Winning on the water today was Chris Flowers’ 100ft Galateia, which finished second 1 minutes 10 seconds behind Deep Blue under IRC corrected time, despite having been locked in combat with Karel Komarek’s similarly-sized V (ex-Tango) for much of the race. “We were glued together – super close,” observed Galateia tactician Murray Jones.
Of their race the America’s Cup legend continued: “All the boats were quite early on the start, but we sailed well off the line, which saved us. When we came across y3k had done a nice job, tacking early to get across to the right. We did a strong leebow [tack] on her and then fortunately the wind lifted us about 8° and we laid from where we were, which was a little lucky.”
Many gains were to be made from playing the topography-induced shifts, although at one point V found more pressure offshore and when they reconvened with the fleet she had done well. Galateia led around the leeward mark and at the finish off Saint-Tropez (in the best breeze of the day – around 10 knots) was first home, two minutes 20 seconds ahead on the water.
In Maxi B the unbroken string of wins for Terry Hui’s 77ft Lyra came to an end with the Chinese-Canadian’s team third behind her seven-year-younger sistership, Sven Wackerhagen’s Rose and Thomas Biton’s 72ft Aragon.
“We didn’t make mistakes today,” explained Rose’s Danish tactician Jesper Radich. “We started well and had a significant lead at the first mark and were the first to gybe on the first corner where there was a massive 23° shift. So we came out on a lift and then we started to get rolled downwind [by the faster boats] and it is always hard to evaluate what is the winning pattern when you are losing! But we stayed cool – then on the last upwind we got the breeze we needed and then could stretch our legs a bit and get back at Aragon and win the race.”
Generally of their week Radich said: “We have consistently started strong. This team has a long way to go, so when it becomes really difficult we pay quite a price because we are not an experienced team and we don’t have the same super-optimised set-up as Lyra does, so we have to sail close to our optimum to beat them. But today we managed that pretty well.”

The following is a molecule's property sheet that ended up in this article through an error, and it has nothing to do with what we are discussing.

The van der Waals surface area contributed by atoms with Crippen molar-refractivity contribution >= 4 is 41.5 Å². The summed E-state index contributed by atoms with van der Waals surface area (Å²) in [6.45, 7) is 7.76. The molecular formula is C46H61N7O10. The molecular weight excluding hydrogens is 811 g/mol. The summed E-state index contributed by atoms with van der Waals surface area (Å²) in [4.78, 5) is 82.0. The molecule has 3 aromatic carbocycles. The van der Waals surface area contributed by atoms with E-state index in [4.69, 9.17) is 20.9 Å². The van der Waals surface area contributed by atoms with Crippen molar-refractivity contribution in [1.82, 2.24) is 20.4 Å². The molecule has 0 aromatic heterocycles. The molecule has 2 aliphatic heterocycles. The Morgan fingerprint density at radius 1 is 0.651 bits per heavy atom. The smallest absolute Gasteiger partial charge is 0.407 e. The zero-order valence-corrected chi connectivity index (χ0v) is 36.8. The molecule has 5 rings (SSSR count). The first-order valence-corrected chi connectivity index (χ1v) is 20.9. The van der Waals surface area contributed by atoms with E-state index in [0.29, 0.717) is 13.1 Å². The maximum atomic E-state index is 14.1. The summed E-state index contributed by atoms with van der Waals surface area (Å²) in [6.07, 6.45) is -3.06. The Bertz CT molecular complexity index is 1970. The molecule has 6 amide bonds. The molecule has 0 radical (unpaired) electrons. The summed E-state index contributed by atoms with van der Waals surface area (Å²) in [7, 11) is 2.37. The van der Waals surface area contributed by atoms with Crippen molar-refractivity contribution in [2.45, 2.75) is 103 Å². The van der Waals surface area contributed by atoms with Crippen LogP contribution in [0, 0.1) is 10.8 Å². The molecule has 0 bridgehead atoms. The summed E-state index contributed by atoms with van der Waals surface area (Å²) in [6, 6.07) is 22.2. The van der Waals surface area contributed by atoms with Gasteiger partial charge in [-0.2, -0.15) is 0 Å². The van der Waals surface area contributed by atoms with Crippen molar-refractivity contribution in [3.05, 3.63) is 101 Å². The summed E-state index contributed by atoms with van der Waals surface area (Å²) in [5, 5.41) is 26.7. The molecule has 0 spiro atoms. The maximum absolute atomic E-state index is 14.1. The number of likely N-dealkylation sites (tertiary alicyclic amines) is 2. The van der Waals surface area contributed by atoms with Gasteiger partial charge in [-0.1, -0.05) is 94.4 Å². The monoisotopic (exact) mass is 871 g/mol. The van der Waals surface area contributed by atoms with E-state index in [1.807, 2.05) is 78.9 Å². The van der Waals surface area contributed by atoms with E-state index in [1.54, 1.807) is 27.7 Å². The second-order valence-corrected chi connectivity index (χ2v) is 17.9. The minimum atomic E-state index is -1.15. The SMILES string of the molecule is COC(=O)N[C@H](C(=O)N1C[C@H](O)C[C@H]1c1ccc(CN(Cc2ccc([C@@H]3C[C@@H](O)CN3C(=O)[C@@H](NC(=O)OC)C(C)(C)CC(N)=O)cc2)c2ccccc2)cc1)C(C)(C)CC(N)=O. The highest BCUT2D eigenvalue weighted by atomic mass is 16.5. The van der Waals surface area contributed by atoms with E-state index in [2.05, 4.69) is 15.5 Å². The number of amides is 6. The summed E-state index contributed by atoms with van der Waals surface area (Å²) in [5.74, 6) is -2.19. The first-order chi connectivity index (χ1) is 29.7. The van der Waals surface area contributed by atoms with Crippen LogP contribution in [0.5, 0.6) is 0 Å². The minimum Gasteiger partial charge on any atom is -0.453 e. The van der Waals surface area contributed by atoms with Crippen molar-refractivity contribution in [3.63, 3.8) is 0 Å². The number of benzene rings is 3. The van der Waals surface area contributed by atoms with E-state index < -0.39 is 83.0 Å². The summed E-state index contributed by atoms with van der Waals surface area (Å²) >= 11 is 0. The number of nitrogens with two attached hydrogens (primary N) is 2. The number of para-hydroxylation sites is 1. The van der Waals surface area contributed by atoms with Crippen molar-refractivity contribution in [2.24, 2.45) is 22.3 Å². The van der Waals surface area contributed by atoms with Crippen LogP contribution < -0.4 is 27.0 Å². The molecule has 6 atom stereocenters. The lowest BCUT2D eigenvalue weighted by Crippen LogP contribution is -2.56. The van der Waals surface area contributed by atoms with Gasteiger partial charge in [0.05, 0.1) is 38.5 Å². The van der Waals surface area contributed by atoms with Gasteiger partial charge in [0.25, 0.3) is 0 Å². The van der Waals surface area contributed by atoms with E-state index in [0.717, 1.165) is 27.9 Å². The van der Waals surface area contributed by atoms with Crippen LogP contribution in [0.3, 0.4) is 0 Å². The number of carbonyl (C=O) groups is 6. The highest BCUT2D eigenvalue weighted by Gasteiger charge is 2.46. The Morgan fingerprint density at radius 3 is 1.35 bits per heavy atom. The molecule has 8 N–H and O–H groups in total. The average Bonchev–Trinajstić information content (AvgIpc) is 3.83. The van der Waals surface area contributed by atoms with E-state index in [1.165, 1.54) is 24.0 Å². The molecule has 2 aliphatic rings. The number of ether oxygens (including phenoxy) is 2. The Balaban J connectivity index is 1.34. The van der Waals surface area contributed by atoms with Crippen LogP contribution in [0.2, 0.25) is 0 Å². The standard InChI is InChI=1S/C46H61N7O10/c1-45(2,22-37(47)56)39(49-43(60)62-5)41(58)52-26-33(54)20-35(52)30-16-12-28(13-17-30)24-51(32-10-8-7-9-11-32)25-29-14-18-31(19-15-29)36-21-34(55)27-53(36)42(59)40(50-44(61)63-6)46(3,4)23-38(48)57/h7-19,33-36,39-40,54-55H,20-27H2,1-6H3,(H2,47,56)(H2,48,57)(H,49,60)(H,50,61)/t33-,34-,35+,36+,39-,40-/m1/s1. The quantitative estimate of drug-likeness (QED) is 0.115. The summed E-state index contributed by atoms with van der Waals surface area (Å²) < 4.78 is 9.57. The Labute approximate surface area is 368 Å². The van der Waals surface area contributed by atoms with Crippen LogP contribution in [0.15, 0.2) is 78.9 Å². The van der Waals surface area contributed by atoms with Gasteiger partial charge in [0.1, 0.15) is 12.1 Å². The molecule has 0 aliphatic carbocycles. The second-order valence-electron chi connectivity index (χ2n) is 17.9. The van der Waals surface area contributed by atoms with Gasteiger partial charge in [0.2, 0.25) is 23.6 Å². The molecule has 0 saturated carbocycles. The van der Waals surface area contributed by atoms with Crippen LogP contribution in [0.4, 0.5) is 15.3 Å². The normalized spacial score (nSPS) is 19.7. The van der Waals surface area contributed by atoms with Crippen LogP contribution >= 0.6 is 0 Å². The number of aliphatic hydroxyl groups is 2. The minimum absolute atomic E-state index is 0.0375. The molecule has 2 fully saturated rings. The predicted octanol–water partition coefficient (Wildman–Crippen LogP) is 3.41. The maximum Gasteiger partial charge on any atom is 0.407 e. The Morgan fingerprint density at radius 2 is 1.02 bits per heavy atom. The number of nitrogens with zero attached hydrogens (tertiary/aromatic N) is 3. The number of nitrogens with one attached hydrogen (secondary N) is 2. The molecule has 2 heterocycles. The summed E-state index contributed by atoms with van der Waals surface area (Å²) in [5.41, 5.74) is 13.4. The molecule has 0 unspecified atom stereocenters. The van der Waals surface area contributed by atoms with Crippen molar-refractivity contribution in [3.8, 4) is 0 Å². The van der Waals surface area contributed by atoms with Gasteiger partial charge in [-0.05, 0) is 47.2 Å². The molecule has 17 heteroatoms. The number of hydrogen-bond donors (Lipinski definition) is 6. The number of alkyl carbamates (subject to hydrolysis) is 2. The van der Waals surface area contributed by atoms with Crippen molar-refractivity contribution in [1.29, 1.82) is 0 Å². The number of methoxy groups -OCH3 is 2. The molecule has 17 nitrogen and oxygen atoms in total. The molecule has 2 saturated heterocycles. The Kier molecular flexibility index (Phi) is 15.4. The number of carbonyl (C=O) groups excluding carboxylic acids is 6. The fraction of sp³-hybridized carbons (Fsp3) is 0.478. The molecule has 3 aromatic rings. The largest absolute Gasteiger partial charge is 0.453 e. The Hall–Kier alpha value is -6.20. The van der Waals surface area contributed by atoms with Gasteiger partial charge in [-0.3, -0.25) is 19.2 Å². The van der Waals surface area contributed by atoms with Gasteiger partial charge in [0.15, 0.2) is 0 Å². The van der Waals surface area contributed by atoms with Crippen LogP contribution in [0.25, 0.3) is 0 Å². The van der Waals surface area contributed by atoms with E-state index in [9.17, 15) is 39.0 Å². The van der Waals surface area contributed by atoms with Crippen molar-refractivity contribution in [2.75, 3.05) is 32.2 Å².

Finally in Maxi D Jurg Schneider’s Swan 65 Saida scored her second bullet of the series. However Matteo Fossati’s 64ft Stella Maris still leads overall. Jerome Bataillard’s Shipman 63 Sao Bernardo was third today behind Stella Maris.
“It was perfect conditions for Saida,” said Schneider. “We had a good start and on the gennaker hoist we did a good job.” Being substantially the lowest rated in Maxi D it is easy to know when his 50-year-old ketch is doing well – he simply needs competitors to be astern and two were today. This does mean that tomorrow it will be hard for them to engage and make much impression on the faster Stella Maris. “Our goal is to have a third win tomorrow,” concluded Schneider.
Les Voiles de Saint-Tropez is organised by the Société Nautique de Saint-Tropez, part of the French Sailing Federation, in collaboration with the city of Saint-Tropez, the International Maxi Association (IMA) and the support of the Yacht Club de France. It is the final event of the IMA’s Mediterranean Maxi Inshore Challenge.